Nō chant (utai) can be divided into three types: melodic (yowagin or wagin), dynamic (tsuyogin or gōgin) and stylized speech (kotoba). Melodic chant is the style closest to the concept of song. It is based on three pitch areas (high, medium and low) in which the central pitches of each are, in principle, a 4th apart. Also featured is an embellishment pattern with a pitch approximately a minor 3rd above the high pitch. The melodies created follow typical structures within a segment. Melodic movement between the medium and low pitches is direct, although moving from the medium to the high generally requires passing through an auxiliary pitch between the two, while moving from the high back to the low involves rising to an auxiliary pitch above the high pitch.
Dynamic chant is a forceful style that involves different breath control to melodic singing and results in strong vocal oscillations along with indefinite pitches, which roughly follow a set manner of rise and fall. In general, a sense of tonality is difficult to perceive in dynamic singing, though in some schools of chant it can be described as two central pitches a minor 3rd apart, with several auxiliary pitches above and below. Dynamic chant tends to be used by forceful characters or in dramatically dynamic or intense situations.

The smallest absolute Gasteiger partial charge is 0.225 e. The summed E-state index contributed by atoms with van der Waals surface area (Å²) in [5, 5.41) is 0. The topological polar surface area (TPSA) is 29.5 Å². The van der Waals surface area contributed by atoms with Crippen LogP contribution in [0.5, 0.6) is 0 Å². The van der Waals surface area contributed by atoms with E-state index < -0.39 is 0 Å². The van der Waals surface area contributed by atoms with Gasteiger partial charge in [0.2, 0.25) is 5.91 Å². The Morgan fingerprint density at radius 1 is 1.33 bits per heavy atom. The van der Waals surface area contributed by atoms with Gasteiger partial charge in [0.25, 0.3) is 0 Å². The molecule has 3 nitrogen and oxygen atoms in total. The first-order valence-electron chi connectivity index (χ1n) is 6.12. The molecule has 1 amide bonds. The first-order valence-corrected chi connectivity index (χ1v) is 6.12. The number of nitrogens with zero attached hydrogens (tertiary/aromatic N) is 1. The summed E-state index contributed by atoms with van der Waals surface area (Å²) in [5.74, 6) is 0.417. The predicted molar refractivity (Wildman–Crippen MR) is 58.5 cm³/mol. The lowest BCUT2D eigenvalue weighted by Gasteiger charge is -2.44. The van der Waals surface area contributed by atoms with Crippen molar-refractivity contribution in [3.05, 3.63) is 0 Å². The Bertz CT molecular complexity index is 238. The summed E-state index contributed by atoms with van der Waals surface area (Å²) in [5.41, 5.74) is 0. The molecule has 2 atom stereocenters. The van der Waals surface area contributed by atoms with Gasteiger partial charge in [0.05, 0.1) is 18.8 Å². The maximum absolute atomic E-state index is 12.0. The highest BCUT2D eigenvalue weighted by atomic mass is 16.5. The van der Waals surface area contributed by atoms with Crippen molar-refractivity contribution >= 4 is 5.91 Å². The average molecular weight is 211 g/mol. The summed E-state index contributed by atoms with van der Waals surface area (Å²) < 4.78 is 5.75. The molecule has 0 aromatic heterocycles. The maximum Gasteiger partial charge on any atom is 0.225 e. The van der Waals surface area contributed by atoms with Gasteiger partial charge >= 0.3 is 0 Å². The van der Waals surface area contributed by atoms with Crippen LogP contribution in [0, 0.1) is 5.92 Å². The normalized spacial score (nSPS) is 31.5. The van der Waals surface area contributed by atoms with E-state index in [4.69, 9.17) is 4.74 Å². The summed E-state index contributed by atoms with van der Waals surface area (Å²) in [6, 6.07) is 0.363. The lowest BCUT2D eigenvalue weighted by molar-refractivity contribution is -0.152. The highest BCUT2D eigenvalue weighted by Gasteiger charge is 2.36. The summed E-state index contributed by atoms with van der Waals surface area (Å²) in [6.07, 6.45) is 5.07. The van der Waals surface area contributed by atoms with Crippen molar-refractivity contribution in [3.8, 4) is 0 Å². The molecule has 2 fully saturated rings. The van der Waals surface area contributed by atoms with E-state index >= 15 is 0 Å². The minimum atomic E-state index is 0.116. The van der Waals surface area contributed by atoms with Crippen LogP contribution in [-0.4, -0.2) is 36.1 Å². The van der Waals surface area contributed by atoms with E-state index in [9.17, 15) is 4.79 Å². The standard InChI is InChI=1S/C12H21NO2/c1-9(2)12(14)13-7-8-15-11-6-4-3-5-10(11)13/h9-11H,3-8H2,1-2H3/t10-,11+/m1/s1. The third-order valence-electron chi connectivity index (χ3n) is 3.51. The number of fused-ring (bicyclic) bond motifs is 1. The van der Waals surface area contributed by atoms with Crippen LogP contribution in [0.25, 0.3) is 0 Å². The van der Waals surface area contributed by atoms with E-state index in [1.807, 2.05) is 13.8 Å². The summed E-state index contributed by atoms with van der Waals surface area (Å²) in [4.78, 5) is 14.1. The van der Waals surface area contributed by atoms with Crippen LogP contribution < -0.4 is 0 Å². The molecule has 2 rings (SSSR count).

Stylized speech follows a typical model that spans an entire phrase of text. The underlying model begins low, gradually rises in pitch over several syllables, then drops again while approaching the end of the phrase. This rise and fall follows free microtonal increments; it is more marked for strong characters or characters expressing heightened emotion, and gentler for female or old male characters.